pulling ideas together

To begin with, let’s think a bit about what conclusions are for in a piece of written work. In undergraduate studies, students are typically taught that conclusions are summaries. You restate the thesis, or main claim, of your paper, reiterate what each paragraph has said that contributes to that argument, and then bring it all together with a firm final sentence or two that says something about the relevance of the paper, or argument. There should be no new information, just a summing up of what has already been said. Sometimes you are allowed recommendations, depending on the discipline. It makes sense, then, that we progress into postgraduate studies believing that we are writing summaries whenever we conclude (a paper, or a journal article, or a thesis). I have seen many conclusions like this in postgraduate, postdoctoral and early career writing. But, unfortunately, at these levels conclusions that merely summarise a paper the reader has just read are not adequate, or suitable. A shift is needed.

As Pat Thomson usefully argues in this post about writing a thesis conclusion, the conclusion to a thesis (or journal article) is not a summary of the whole. The summary part of a thesis conclusion should ideally be quite brief, and used rather as a springboard to the real work of the conclusion: using the preceding writing and research to show how the study has addressed the research questions, and in so doing, how it has made a valid, and useful, contribution to knowledge.

A strong conclusion shows your readers what your research means within the context of the field you have referenced in your ‘literature review’, and how in answering your research questions you have been able to speak back to this body of research in which you have located your own study. It answers your research questions, succinctly and clearly, so that your readers understand the overall claims of your study, the focus of your argument, the basis upon which you have advanced your argument, and the significance, meaning or value of that argument to your (their) field. It discusses – argues – for the place of your research within your field, and the contribution it is making.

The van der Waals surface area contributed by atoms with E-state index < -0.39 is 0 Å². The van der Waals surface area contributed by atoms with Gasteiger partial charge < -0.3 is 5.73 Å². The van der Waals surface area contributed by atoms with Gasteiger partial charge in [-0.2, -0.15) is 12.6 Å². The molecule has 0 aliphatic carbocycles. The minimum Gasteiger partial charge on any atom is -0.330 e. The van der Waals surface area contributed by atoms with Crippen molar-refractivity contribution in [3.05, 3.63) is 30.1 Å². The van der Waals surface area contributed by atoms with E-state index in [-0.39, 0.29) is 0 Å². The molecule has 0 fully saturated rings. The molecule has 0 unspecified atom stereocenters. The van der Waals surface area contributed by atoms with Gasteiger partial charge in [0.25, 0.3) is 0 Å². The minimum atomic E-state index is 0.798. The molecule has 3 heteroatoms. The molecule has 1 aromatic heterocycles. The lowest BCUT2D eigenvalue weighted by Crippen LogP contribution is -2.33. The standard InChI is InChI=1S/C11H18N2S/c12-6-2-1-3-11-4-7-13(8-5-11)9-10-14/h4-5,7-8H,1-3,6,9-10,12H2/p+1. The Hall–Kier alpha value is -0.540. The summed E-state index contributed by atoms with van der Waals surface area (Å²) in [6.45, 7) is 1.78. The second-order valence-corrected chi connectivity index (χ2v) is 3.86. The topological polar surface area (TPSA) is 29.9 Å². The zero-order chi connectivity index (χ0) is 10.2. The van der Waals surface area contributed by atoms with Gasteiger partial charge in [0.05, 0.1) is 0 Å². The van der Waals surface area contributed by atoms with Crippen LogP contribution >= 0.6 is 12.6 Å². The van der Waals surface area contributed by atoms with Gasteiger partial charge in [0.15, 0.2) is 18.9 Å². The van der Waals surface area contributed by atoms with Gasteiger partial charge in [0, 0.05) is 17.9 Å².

arrows direction

There are a few ways in which you can approach writing such a conclusion (and Pat’s post above is very helpful here). There are also a few guidelines to consider in writing this vital part of your thesis.

To begin with, you do need to bring your reader up to speed with the thesis thus far. Examiners and other readers are unlikely to read your whole PhD in one go, so ending each chapter with a brief summary, and starting the next one with a short section that connects the present chapter to the previous one is a good idea for creating coherent connections between chapters, and is helpful for your readers. Thus, you should begin your conclusion with an overview, or brief summary, of the argument thus far.